- Why LiDAR? There are more cost effective methods.
- If organic-rich (fertile) mineral soils are restricted in use, what is the implication on carbon emission if more fertilizers are needed to plant on less fertile mineral soils?
- "As a first reaction, I am very perturbed by Item 68 wherein a single paper by Cowenburg and Hoojer (2013) has been quoted as the basis for the proposition. This paper is a follow-up to an earlier paper by Hoojer et al (2012), which is so full of technical weaknesses and unjustified assumptions …. (it is a) questionable data source...." [Editor's note. HCS Science Study: Draft Synthesis Report, 68. Outcome 2: No development involving new or deeper drainage of peat and other highly organic soils. Emissions from drained peat upon conversion are very high (about 17 t C/ha/yr, or 425t C/ha over a 25 year period; Cowenburg and Hoojer, 2013). High emitting soils thus need to be identified and excluded from plantation development. We propose a soil carbon threshold that is expressed in terms of net emissions, and that is equivalent to the biomass threshold (75 t C/ha). The soil threshold thus allows a net loss of soil carbon of a maximum of 75 t/ha over the crop rotation]
- "The logic of certain assumptions and scientific justification of some of the quantitative figures need to be questioned/rebutted....”
- Update 1, 9 July: This HCS study figure differs from RSPO's 36 t C/ha. The hard threshold of 50 t C/ha appears too low and very little degraded forest will be available for oil palm especially if RSPO takes it up and backdates it to 2005. Does this study, take the starting point as the day the concession is taken over (or what cut-off date?). Why do the thresholds vary? Basically, consultants for oil palm biomass make different assumptions. Some assume oil palm carbon growth is a straight line and take a simple arithmetic mean. But, some argue otherwise i.e. oil palm grows very fast during the early years when there is no self-shading and competition before slowing down. Thus, the integration method (add up biomass for each year and divide by the number of years) works out a different mean value. The difference can be as high as 10 t C/ha. That is why RSPO got a figure of 36 t C/ha. [Editor's note: Cut-off dates matter as AGB carbon accumulates each year. However, we have heard that where there is divergence between AGB carbon between say the RSPO 2005 cut off and the current AGB carbon level, the higher of the two has been used (i.e. auditors are conservative). New programs such as TFT/Greenpeace traceability programs create new cut-off dates e.g. Wilmar's is in December 2013 versus RSPO's 2005 benchmark).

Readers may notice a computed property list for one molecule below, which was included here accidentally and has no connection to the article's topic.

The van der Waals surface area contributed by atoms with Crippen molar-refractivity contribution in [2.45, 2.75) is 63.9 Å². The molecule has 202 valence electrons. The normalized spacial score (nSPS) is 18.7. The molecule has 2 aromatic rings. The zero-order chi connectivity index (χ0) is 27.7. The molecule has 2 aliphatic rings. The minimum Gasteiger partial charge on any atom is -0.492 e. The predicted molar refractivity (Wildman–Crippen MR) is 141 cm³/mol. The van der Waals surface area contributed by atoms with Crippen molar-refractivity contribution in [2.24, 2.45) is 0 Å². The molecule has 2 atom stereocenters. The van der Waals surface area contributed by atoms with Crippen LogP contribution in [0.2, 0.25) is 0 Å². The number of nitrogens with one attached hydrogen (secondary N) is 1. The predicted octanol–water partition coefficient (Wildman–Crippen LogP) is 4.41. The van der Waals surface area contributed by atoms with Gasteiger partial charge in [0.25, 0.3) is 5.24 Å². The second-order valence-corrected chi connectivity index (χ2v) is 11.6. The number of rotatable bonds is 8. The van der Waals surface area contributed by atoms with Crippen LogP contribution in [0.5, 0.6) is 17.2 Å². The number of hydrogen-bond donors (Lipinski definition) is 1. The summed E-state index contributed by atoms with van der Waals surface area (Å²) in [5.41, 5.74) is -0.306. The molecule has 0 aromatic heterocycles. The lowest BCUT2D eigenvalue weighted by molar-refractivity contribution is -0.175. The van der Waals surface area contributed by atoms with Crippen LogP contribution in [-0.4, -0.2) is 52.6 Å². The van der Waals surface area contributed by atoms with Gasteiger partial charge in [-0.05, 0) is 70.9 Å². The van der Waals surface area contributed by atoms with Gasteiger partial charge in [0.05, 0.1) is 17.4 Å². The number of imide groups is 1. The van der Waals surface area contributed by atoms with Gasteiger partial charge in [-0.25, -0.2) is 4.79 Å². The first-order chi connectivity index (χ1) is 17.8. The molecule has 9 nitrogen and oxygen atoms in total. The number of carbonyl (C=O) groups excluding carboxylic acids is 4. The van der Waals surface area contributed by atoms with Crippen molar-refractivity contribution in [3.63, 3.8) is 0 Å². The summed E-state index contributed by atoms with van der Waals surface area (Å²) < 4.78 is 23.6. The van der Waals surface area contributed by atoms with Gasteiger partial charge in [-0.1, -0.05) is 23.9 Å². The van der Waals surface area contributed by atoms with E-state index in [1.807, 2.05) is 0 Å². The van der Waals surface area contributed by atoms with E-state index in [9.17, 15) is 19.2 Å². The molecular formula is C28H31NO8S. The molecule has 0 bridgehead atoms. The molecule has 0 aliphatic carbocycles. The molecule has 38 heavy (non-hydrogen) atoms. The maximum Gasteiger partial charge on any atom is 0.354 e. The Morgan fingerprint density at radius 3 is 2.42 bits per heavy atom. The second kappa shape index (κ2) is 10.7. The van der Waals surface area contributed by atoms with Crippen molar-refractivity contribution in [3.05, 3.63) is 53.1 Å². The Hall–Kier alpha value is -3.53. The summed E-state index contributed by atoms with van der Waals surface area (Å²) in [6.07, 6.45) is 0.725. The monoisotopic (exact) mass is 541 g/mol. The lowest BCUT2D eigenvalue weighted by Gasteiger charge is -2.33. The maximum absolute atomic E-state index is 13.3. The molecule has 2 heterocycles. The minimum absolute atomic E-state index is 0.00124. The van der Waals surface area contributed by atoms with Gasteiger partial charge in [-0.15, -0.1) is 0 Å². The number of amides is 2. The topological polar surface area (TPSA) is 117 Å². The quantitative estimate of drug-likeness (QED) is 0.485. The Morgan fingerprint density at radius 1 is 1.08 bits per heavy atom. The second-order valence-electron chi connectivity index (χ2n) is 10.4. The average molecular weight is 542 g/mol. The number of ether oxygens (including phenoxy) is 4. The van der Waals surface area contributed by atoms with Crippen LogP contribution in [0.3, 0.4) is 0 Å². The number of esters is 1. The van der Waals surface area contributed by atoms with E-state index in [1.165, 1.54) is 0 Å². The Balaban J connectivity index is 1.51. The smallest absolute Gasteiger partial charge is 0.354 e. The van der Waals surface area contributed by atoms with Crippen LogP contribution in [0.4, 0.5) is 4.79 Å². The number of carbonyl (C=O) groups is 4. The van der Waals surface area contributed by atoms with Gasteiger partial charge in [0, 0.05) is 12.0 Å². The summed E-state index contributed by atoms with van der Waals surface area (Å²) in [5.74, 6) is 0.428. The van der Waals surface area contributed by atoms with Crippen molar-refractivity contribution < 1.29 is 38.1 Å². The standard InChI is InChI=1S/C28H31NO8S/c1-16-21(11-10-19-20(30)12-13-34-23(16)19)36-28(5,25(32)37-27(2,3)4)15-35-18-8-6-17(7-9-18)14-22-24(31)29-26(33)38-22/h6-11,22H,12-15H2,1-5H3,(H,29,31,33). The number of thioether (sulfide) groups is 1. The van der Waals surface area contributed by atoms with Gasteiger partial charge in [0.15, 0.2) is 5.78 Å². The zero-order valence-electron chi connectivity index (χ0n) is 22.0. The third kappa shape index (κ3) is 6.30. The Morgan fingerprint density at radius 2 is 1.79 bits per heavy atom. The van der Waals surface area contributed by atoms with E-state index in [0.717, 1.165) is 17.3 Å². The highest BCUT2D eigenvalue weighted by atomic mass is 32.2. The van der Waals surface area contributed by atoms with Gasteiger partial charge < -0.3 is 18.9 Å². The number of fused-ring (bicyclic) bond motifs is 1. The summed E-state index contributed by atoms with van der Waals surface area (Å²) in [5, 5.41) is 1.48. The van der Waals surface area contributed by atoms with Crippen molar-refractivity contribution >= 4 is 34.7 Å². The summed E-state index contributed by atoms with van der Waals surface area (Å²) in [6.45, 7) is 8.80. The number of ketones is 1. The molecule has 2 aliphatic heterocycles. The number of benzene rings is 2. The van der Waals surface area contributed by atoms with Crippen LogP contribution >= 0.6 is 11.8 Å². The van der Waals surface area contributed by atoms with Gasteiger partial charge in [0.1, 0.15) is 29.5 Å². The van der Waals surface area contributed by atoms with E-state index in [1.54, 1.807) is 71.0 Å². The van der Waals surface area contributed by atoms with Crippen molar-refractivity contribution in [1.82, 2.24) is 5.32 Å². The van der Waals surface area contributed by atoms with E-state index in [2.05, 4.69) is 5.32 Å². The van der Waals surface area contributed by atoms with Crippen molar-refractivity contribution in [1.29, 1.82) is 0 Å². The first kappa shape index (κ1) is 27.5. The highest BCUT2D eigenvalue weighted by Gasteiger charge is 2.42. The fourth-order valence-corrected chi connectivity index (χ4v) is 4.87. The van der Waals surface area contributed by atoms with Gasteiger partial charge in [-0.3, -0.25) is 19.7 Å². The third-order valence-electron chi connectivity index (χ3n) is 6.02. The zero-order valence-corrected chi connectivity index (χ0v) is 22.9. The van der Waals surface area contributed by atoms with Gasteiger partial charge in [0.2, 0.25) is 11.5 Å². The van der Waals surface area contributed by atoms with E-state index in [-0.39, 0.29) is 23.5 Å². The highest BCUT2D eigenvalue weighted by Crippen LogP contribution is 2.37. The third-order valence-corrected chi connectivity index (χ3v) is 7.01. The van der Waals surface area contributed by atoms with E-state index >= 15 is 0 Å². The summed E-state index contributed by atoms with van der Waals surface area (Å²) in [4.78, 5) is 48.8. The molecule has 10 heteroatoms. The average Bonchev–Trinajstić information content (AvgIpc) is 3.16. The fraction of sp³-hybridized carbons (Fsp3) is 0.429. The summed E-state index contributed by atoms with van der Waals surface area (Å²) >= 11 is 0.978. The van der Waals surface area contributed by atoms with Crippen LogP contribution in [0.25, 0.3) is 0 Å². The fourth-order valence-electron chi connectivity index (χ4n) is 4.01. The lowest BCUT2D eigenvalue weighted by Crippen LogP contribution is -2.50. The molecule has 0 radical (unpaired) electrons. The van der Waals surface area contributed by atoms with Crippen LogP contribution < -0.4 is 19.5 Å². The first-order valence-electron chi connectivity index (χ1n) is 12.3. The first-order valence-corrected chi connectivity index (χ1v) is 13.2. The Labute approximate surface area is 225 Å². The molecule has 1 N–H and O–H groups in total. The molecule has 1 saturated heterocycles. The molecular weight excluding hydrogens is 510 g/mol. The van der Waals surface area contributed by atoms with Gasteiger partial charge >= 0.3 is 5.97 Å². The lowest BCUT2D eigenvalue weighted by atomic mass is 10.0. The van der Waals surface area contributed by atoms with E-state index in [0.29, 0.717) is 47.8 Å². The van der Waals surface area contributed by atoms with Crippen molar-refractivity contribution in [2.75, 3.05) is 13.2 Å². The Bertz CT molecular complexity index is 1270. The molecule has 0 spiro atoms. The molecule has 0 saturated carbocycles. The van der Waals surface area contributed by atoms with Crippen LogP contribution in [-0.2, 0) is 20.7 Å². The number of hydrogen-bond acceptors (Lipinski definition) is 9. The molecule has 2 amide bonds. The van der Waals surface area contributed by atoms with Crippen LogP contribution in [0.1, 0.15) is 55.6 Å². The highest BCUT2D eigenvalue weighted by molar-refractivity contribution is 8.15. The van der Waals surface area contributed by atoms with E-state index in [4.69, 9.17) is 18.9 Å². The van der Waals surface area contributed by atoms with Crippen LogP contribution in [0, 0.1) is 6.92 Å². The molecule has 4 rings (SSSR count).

- Update 1, 9 July: Report looks rushed - some obvious errors. Can the Report clearly explain any data biases and ambiguities it may have. We need a better, more thorough and nuanced consideration of these. This reads as rather simplified. Has each data point been carefully considered? Is there a range of values? Are there enough appropriate data sources?
- Update 2, 10 July: On the peat / organic soil question [Editor's note: Given reader interest in the peat question, we reproduce below key excerpts about the peat and organic soil carbon problem and definitions from the Draft Synthesis Report. It seems that the main focus of the Report may be on peat having >45% OM. This can be contrasted with some plantation company policies which define peat as soil with >65% OM. Notably, plantations have not referred to organic-rich soils as being potentially unplantable; this appears to be defined as 20%-45% OM by the Report? The conclusion: "This means that all tropical peatlands, whatever their definition with respect to minimum peat thickness, surpass the uppermost HCS+ threshold value. Therefore, the HCS+ approach merely has to identify the presence of peatlands, not their total soil carbon stock." From item 120: "For the tropics, Wüst et al. (2003) distinguish between ‘peat’ (with > 45 % organic matter OM), ‘muck’ (35 % < x < 45 % OM), ‘organic-rich soil sediment’ (20 % < x < 35%) and ‘mineral soil or sediment’ (<20 % OM)...." - see below for more].
- Update 2b, 22 July: From a reader on RSPO definition and limitations of peat, "Tropical peat soils are defined in the RSPO Peat BMP Manual as organic soils with 65% or more organic matter and a depth of 50cm or more."
Other macro questions:
- Agriculture is said to account for 8% of anthropogenic (man-made) carbon emissions. How much comes from palm oil?
- By significantly slowing (possibly near halting?) palm oil with a 50tC/ha ceiling, what is aggregated impact after other oils expand? What about a carbon per tonne oil measure?
- "This appears biased towards killing off expansion of oil palm probably in favour of soyabean and rapeseed oil. I do not agree with many things in the write-up. Unfortunately, all the big players agreed to this study. If we accept this, we might as well stop oil palm development...." Note: Perhaps it would be useful to look at tC per tonne oil (and other measures) for the next 10 million tonnes under different oil supply scenarios?